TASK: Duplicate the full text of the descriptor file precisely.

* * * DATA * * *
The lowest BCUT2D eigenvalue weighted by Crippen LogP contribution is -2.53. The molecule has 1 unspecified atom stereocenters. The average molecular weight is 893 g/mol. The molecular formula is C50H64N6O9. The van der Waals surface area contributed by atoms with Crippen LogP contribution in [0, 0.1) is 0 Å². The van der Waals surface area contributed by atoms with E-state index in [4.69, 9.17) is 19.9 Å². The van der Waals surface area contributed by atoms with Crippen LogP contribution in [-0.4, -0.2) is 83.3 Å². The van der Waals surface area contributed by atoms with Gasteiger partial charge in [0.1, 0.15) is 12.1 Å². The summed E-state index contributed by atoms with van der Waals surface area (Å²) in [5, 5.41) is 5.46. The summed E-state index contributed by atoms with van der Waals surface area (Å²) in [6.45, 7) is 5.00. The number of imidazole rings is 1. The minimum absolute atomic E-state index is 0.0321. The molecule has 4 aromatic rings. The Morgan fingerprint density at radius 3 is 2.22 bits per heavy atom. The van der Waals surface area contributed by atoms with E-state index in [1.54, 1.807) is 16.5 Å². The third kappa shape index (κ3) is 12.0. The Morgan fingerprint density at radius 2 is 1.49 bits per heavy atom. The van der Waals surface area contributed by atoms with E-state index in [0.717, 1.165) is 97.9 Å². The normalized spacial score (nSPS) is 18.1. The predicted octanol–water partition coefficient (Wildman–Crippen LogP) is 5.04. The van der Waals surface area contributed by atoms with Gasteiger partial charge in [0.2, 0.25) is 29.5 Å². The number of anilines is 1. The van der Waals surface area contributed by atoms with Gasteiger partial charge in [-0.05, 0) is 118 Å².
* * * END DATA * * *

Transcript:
The lowest BCUT2D eigenvalue weighted by Crippen LogP contribution is -2.53. The molecule has 1 unspecified atom stereocenters. The average molecular weight is 893 g/mol. The molecular formula is C50H64N6O9. The van der Waals surface area contributed by atoms with Crippen LogP contribution in [0, 0.1) is 0 Å². The van der Waals surface area contributed by atoms with E-state index in [4.69, 9.17) is 19.9 Å². The van der Waals surface area contributed by atoms with Crippen LogP contribution in [-0.4, -0.2) is 83.3 Å². The van der Waals surface area contributed by atoms with Gasteiger partial charge in [0.1, 0.15) is 12.1 Å². The summed E-state index contributed by atoms with van der Waals surface area (Å²) in [5, 5.41) is 5.46. The summed E-state index contributed by atoms with van der Waals surface area (Å²) in [6.45, 7) is 5.00. The number of imidazole rings is 1. The minimum absolute atomic E-state index is 0.0321. The molecule has 4 aromatic rings. The Morgan fingerprint density at radius 3 is 2.22 bits per heavy atom. The van der Waals surface area contributed by atoms with E-state index in [1.54, 1.807) is 16.5 Å². The third kappa shape index (κ3) is 12.0. The Morgan fingerprint density at radius 2 is 1.49 bits per heavy atom. The van der Waals surface area contributed by atoms with E-state index in [0.717, 1.165) is 97.9 Å². The normalized spacial score (nSPS) is 18.1. The predicted octanol–water partition coefficient (Wildman–Crippen LogP) is 5.04. The van der Waals surface area contributed by atoms with Gasteiger partial charge in [0.2, 0.25) is 29.5 Å². The number of anilines is 1. The van der Waals surface area contributed by atoms with Gasteiger partial charge in [-0.05, 0) is 118 Å².